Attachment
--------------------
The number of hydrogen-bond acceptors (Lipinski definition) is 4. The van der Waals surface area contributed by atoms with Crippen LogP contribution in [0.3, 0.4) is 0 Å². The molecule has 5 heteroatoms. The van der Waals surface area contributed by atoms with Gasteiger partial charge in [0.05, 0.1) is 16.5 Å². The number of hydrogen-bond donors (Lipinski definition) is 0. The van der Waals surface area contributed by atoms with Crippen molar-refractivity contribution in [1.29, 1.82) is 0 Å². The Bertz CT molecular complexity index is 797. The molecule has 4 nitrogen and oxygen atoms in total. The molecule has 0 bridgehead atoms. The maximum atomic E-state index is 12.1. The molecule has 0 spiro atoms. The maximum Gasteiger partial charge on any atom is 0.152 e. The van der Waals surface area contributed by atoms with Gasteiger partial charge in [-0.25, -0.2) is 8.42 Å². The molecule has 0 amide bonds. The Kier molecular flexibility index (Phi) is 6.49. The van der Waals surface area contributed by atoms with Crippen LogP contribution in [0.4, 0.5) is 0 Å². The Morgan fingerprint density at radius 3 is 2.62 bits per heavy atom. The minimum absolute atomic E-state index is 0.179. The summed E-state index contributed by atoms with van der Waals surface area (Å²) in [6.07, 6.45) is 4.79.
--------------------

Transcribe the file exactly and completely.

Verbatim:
The number of hydrogen-bond acceptors (Lipinski definition) is 4. The van der Waals surface area contributed by atoms with Crippen LogP contribution in [0.3, 0.4) is 0 Å². The molecule has 5 heteroatoms. The van der Waals surface area contributed by atoms with Gasteiger partial charge in [0.05, 0.1) is 16.5 Å². The number of hydrogen-bond donors (Lipinski definition) is 0. The van der Waals surface area contributed by atoms with Crippen molar-refractivity contribution in [1.29, 1.82) is 0 Å². The Bertz CT molecular complexity index is 797. The molecule has 4 nitrogen and oxygen atoms in total. The molecule has 0 bridgehead atoms. The maximum atomic E-state index is 12.1. The molecule has 0 spiro atoms. The maximum Gasteiger partial charge on any atom is 0.152 e. The van der Waals surface area contributed by atoms with Gasteiger partial charge in [-0.25, -0.2) is 8.42 Å². The molecule has 0 amide bonds. The Kier molecular flexibility index (Phi) is 6.49. The van der Waals surface area contributed by atoms with Crippen LogP contribution in [0.4, 0.5) is 0 Å². The Morgan fingerprint density at radius 3 is 2.62 bits per heavy atom. The minimum absolute atomic E-state index is 0.179. The summed E-state index contributed by atoms with van der Waals surface area (Å²) in [6.07, 6.45) is 4.79.